Hawaii County is hearing mixed reviews from its effort to crack down on property owners suspected of abusing the agricultural tax break, according to the real property tax division chief.
Following an aerial analysis, the county sent 577 letters in early June asking tax break recipients to reapply for the exemption if there was no sign of farming on their land.
Stan Sitko, division administrator, said he didn’t have numbers for how many have responded to the letters since they are still being processed, but noted his staff has heard both compliments and complaints.
“We had some people rectify, we had some people who withdrew, some people who complained,” he said.
“I will say that the person working on it is my agriculture analyst. He has received both the drubbing and compliments, from people who came to rectify, for doing this.”
Property owners using the agricultural exemption pay taxes based on a set property valuation regardless of market value.
Those valuations range from as low as $28 to $420 an acre for pastureland to $4,000 an acre for land growing truck crops.
Property owners dedicating their land to farming for at least 10 years have those valuations cut in half.
The aerial analysis is part of an effort by the county to crack down on those abusing tax breaks.
But not everyone is happy with the process.
John McGuire of Mountain View said he sees that as an invasion of privacy.
“Your home is your castle,” said McGuire, a conservation farmer who was one of the letter recipients.
“I find it very disturbing.”
McGuire said his farming method, which involves reforestation and planting native vegetation, which he sells to floralists, might not be easily distinguishable from the air.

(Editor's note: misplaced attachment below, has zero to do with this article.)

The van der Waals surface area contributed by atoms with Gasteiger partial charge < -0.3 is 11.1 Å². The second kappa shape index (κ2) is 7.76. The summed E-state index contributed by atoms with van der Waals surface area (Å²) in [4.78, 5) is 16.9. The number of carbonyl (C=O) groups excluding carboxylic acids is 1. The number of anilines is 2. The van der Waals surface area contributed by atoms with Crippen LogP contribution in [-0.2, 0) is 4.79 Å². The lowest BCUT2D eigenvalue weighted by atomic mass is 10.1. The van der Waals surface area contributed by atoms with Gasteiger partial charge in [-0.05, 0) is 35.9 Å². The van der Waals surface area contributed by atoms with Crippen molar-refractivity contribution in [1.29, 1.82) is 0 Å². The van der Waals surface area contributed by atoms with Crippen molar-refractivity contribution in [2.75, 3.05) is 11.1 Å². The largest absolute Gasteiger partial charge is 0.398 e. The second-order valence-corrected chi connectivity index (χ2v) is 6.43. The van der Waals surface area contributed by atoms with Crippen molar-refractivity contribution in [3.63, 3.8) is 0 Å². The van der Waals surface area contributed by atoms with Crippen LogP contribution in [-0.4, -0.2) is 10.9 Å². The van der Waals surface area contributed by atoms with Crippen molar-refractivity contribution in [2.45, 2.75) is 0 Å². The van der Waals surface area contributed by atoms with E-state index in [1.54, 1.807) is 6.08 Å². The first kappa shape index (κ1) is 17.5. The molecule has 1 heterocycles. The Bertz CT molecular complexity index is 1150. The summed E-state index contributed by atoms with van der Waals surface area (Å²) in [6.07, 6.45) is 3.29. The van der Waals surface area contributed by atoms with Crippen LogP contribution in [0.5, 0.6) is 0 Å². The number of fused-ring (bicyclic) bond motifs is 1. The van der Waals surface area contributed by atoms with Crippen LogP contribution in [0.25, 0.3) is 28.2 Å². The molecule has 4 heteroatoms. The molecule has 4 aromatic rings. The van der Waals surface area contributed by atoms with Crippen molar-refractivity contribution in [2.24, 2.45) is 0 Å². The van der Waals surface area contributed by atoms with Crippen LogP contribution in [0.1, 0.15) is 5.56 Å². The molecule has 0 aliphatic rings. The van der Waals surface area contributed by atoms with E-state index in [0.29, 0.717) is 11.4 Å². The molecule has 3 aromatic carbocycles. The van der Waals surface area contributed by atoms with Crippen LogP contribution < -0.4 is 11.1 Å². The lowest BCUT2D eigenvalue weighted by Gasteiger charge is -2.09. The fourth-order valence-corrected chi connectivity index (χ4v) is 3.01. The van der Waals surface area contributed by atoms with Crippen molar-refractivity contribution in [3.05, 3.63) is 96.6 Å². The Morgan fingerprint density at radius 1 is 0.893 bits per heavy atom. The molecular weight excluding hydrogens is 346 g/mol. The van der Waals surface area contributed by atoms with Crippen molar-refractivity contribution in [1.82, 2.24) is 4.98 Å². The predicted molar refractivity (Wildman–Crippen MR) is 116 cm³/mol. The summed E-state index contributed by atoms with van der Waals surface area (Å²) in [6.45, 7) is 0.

He said he depends on the tax break to make ends meet.
Sitko said the county isn’t trying to punish legitimate farmers, but weed out those who are not paying their fair share.
For those who reapply, he said the county will send someone to verify that there is an agricultural activity on the property. He said there is no cost to the property owner.
Sitko said the county isn’t conducting flights on its own, but using images already taken over the last three years.
The images are provided by Pictometry International Corp., which has taken aerial shots of most of the state, Sitko said.
They are more detailed than images from Google maps or other free online sources, but not “radically” so, he said.
Sitko said the county can use them to see a cow in a pasture or rows of crops, but not much else.
The review process might be far from complete.
Sitko said the letters were sent to potential violators in Puna only, adding his staff is looking at images from South Kona next.
From there, they will work their way around the rest of the county.
“We are going to try to distribute it around the island as evenly as we can,” he said.
“It’s just that we cannot digest all the island at once.”
Email Tom Callis at tcallis@hawaiitribune- herald.com.